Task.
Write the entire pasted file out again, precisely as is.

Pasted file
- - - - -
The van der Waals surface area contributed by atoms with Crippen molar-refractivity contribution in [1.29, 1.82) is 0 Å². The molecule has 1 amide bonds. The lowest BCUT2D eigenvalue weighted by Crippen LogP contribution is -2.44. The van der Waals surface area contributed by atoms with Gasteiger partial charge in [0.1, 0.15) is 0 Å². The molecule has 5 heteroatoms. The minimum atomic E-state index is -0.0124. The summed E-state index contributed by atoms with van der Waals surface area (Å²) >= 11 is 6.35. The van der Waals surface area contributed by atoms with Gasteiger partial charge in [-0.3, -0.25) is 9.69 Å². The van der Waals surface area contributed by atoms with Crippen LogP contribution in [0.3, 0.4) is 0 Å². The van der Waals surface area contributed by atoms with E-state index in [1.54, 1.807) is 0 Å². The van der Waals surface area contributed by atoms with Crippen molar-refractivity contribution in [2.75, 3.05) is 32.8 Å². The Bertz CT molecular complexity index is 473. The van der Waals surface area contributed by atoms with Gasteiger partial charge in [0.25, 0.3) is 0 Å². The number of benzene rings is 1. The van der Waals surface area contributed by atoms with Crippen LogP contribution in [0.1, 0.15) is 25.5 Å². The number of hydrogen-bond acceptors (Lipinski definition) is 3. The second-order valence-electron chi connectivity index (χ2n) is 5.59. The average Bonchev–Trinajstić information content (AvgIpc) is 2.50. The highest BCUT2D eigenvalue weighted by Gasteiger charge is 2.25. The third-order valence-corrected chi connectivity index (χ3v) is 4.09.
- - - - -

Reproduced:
The van der Waals surface area contributed by atoms with Crippen molar-refractivity contribution in [1.29, 1.82) is 0 Å². The molecule has 1 amide bonds. The lowest BCUT2D eigenvalue weighted by Crippen LogP contribution is -2.44. The van der Waals surface area contributed by atoms with Gasteiger partial charge in [0.1, 0.15) is 0 Å². The molecule has 5 heteroatoms. The minimum atomic E-state index is -0.0124. The summed E-state index contributed by atoms with van der Waals surface area (Å²) >= 11 is 6.35. The van der Waals surface area contributed by atoms with Gasteiger partial charge in [-0.3, -0.25) is 9.69 Å². The van der Waals surface area contributed by atoms with Crippen LogP contribution in [0.3, 0.4) is 0 Å². The van der Waals surface area contributed by atoms with E-state index in [1.54, 1.807) is 0 Å². The van der Waals surface area contributed by atoms with Crippen molar-refractivity contribution in [2.75, 3.05) is 32.8 Å². The Bertz CT molecular complexity index is 473. The van der Waals surface area contributed by atoms with Gasteiger partial charge in [0.25, 0.3) is 0 Å². The number of benzene rings is 1. The van der Waals surface area contributed by atoms with Crippen LogP contribution in [0.1, 0.15) is 25.5 Å². The number of hydrogen-bond acceptors (Lipinski definition) is 3. The second-order valence-electron chi connectivity index (χ2n) is 5.59. The average Bonchev–Trinajstić information content (AvgIpc) is 2.50. The highest BCUT2D eigenvalue weighted by Gasteiger charge is 2.25. The third-order valence-corrected chi connectivity index (χ3v) is 4.09.